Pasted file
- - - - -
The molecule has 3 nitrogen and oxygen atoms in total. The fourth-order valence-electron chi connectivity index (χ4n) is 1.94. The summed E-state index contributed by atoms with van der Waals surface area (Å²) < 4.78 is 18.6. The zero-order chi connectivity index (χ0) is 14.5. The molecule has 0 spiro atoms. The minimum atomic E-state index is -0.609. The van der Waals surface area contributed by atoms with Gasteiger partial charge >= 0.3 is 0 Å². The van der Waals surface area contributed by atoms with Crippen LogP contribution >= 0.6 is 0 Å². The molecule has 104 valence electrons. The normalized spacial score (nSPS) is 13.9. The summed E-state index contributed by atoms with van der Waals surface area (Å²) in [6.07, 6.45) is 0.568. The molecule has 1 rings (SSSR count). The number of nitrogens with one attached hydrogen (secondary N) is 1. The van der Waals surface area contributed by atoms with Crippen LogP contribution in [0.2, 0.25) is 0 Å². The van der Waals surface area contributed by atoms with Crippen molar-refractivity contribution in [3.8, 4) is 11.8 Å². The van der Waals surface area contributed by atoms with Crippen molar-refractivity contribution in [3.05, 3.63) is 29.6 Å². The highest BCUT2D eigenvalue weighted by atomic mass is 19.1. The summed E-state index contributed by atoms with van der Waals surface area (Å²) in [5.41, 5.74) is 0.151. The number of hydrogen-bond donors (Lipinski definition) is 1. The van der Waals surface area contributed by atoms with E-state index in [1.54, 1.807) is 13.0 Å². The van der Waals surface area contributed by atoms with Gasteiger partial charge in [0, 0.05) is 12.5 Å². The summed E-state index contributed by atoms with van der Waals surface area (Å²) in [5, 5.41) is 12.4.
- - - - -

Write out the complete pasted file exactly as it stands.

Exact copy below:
The molecule has 3 nitrogen and oxygen atoms in total. The fourth-order valence-electron chi connectivity index (χ4n) is 1.94. The summed E-state index contributed by atoms with van der Waals surface area (Å²) < 4.78 is 18.6. The zero-order chi connectivity index (χ0) is 14.5. The molecule has 0 spiro atoms. The minimum atomic E-state index is -0.609. The van der Waals surface area contributed by atoms with Gasteiger partial charge >= 0.3 is 0 Å². The van der Waals surface area contributed by atoms with Crippen LogP contribution >= 0.6 is 0 Å². The molecule has 104 valence electrons. The normalized spacial score (nSPS) is 13.9. The summed E-state index contributed by atoms with van der Waals surface area (Å²) in [6.07, 6.45) is 0.568. The molecule has 1 rings (SSSR count). The number of nitrogens with one attached hydrogen (secondary N) is 1. The van der Waals surface area contributed by atoms with Crippen LogP contribution in [0.2, 0.25) is 0 Å². The van der Waals surface area contributed by atoms with Crippen molar-refractivity contribution in [3.8, 4) is 11.8 Å². The van der Waals surface area contributed by atoms with Crippen molar-refractivity contribution in [3.05, 3.63) is 29.6 Å². The highest BCUT2D eigenvalue weighted by atomic mass is 19.1. The summed E-state index contributed by atoms with van der Waals surface area (Å²) in [5.41, 5.74) is 0.151. The number of hydrogen-bond donors (Lipinski definition) is 1. The van der Waals surface area contributed by atoms with E-state index in [1.54, 1.807) is 13.0 Å². The van der Waals surface area contributed by atoms with Gasteiger partial charge in [0, 0.05) is 12.5 Å². The summed E-state index contributed by atoms with van der Waals surface area (Å²) in [5, 5.41) is 12.4.